Another reason to calculate the total available assets may be to apply for credit. Creditors want to know your available assets to determine how to rate you according to the risk of lending you a line of credit.

Similarly, if you are applying for a business loan, lenders will want to see your total available assets to help them determine if you are a good or bad risk for lending money. Your assets are seen as collateral in many ways.

Mortgage lenders have a similar process for deciding whether or not to lend you money to buy a home.

Determining your total available assets may be helpful in planning your estate so that when you depart this world, your family that is left behind won’t be overwhelmed by determining what has been left while they are already dealing with heavy loss.

Lastly, you can analyze total available assets on balance sheets of companies that you are considering investing in.

This gives you an opportunity to study a company’s annual and quarterly reports to determine if the company is financially healthy which is how value investors evaluate companies using fundamental analysis.

For example, this is the quarterly report filed to the SEC by a famous computer company that has the logo of a fruit on most of its products (yes, it’s Apple!):

The left column is the previous quarter whereas the right is the current quarter being reported.

You could see how this would be helpful in determining a company’s value. Want to learn more about investing and getting started? Read how to start investing for the first time for a primer course!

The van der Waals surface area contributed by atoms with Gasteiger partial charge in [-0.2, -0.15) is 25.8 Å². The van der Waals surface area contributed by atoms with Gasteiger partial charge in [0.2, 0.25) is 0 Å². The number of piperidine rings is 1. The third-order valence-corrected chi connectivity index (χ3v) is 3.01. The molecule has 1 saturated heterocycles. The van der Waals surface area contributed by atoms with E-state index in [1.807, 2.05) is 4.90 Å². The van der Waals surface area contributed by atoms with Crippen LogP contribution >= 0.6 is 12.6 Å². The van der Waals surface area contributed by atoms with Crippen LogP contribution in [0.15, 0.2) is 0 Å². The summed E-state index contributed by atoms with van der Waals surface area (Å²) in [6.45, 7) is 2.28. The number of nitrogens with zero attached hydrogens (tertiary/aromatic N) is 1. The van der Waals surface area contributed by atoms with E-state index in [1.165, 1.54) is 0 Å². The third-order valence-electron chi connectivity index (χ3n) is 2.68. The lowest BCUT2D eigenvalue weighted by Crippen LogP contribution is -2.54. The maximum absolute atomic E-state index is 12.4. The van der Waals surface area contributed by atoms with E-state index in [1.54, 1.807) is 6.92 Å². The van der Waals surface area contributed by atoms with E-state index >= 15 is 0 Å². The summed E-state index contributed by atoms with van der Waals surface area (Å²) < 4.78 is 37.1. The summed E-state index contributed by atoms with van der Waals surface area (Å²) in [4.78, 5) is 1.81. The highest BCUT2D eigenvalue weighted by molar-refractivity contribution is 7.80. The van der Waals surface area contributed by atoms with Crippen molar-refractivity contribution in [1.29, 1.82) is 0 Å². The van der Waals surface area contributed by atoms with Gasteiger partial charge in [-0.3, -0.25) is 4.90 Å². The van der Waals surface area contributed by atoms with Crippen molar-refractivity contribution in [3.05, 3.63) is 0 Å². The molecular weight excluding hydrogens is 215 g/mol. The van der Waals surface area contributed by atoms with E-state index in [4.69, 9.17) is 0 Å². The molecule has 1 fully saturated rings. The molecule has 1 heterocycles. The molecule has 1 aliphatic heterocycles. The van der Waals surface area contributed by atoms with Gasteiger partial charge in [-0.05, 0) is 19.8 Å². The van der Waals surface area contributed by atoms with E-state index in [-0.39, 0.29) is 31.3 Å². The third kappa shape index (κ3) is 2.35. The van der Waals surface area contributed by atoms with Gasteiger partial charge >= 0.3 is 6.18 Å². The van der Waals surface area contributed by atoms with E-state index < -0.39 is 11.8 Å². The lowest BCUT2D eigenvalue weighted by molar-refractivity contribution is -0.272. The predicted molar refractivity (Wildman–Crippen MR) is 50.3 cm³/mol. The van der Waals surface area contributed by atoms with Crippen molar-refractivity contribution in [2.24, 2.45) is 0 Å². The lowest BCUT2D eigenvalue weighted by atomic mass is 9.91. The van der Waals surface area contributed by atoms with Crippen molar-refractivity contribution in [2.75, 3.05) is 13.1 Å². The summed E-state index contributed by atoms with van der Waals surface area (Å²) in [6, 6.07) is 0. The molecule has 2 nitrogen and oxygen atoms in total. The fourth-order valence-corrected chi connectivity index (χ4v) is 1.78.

How Do you Calculate Total Available Assets?

Two formulas that you may need are:

Net Worth = Total Available Assets – Liabilities

Net Worth is a great indicator of overall financial health. Someone that has a lot more assets than liabilities is less likely to default on a loan or come into financial strife when an unexpected situation arises.

Someone with more liabilities than assets will have a negative net worth which may make it more difficult to have credit issued to them.

Total Available Assets = Current Assets + Long-Term Assets

What’s the Difference Between Total Available Assets and Current Assets?

As you saw in the example above, Current Assets are only part of the formula calculating total available assets. Total Available Assets are the sum of Current Assets and Long-Term Assets where Current Assets are assets that can be quickly and easily drawn upon such as cash in a bank account or stocks and bonds. Long-term Assets require time in order to draw upon them or convert them to cash such as real estate property or a retirement plan.

Current Assets vs Long-Term Assets

Current Assets are generally defined as those that can be sold or converted to cash quickly (ie. within a year). Long-Term Assets are any assets that may take longer than a year to convert to cash or sell.

Here are some examples:

Current AssetsLong-Term Assets
CashHome or Buildings
Savings Account / Checking AccountLand
Stocks/BondsTax-Deferred Income (Retirement Plan)
JewelryIntangibles (ie. Client List, Brands, Patents)
VehiclesBusiness Equipment

Last Tips

Hopefully, this cleared up what total available assets are and gave you insight into not only how to calculate it but also how to better classify different types of assets.

This is valuable in not only personal finances but also in business finances or accounting. You should be able to discern between tangible and intangible assets as well as current and long-term assets.

Using total available assets and liabilities to determine net worth can also give you a snapshot of your finances and aid you in determining the financial health of your personal life as well as any business.